The siege affects every aspect of the residentâ€™s lives. One of the most serious consequences is its effect on access to medical treatment: the village has no medical clinic, so the residents have to go to facilities in East Jerusalem, in most cases to Jabel Mukaber, which lies about 100 meters from the entrance to Sheikh Saâ€™ed. The villagers have difficulty obtaining essential foodstuffs and other consumer needs.
When we arrived there, Hannah, J and I got past the checkpoint and walked into Sheikh Saâ€™ed, where a cab driver met us and drove us around. The women were there to bear witness, to take notes as they talked to villagers. From the top of the steep, sloping donkey path that is now the only way in and out of the neighborhood for many residents, we watched two teenage boys hauling some wood up the hill. Hannah told me that if people have physical problems, like asthma, and canâ€™t make it up the hill, they are stuck in the village. They canâ€™t get out.
An old man with a cane walked past us and gingerly moved down the donkey path. He appeared to be tip-toeing. The women took notes. The cab driver ticked off a number of indignities, like the tear gas that the Border Police had tossed at some teenagers who had approached the checkpoint, talking loudly and boisterously, but, he claimed, had meant no harm.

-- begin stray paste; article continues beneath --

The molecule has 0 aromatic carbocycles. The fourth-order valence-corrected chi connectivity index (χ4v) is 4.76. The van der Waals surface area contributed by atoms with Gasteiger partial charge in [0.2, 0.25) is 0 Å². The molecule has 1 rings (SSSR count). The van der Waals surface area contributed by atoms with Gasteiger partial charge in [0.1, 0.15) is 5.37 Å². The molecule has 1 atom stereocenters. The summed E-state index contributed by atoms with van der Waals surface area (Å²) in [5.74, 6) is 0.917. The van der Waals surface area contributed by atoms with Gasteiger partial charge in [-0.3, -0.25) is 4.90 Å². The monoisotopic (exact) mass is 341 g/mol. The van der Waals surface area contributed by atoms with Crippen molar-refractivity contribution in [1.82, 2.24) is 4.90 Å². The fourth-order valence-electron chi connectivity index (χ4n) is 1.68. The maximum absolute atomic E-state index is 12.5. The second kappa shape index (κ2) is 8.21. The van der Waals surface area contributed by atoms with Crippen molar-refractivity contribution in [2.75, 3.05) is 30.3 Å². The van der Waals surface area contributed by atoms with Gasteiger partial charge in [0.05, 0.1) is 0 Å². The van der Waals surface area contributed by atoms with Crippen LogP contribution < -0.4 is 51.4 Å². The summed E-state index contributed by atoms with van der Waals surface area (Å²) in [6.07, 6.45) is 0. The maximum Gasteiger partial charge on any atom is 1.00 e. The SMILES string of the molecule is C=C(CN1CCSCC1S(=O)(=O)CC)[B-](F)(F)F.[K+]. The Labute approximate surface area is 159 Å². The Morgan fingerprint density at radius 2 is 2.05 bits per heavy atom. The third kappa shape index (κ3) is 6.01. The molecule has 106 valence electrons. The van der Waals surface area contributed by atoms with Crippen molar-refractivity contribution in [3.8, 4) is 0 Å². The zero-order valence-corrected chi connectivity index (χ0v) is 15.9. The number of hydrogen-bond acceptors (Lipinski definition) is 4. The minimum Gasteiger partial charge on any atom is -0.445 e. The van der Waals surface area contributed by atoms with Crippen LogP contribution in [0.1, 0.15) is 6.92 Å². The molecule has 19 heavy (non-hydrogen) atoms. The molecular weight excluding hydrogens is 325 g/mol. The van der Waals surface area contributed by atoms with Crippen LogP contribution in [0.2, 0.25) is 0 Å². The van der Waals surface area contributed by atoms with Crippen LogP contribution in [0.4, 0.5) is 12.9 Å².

In rejecting the stateâ€™s plans to build the wall/barrier there, the Israeli court had indicated there was no evidence that these people posed a direct security threat to the State of Israel, Hannah told me. But the Court did urge the Israeli government to build the barrier on another route, further east. As we walked back through the checkpoint to her car, she said, loudly, so a young Border Policeman could hear, â€œThe Germans said they didnâ€™t know. They didnâ€™t know what was happening. I know. I know what is happening.â€
She was reluctant to talk politics, to examine the big picture. As we drove away, I kept pressing about her political beliefs, and all she would tell me was that she didnâ€™t vote for Meretz. She was â€œway leftâ€ of Meretz, she said.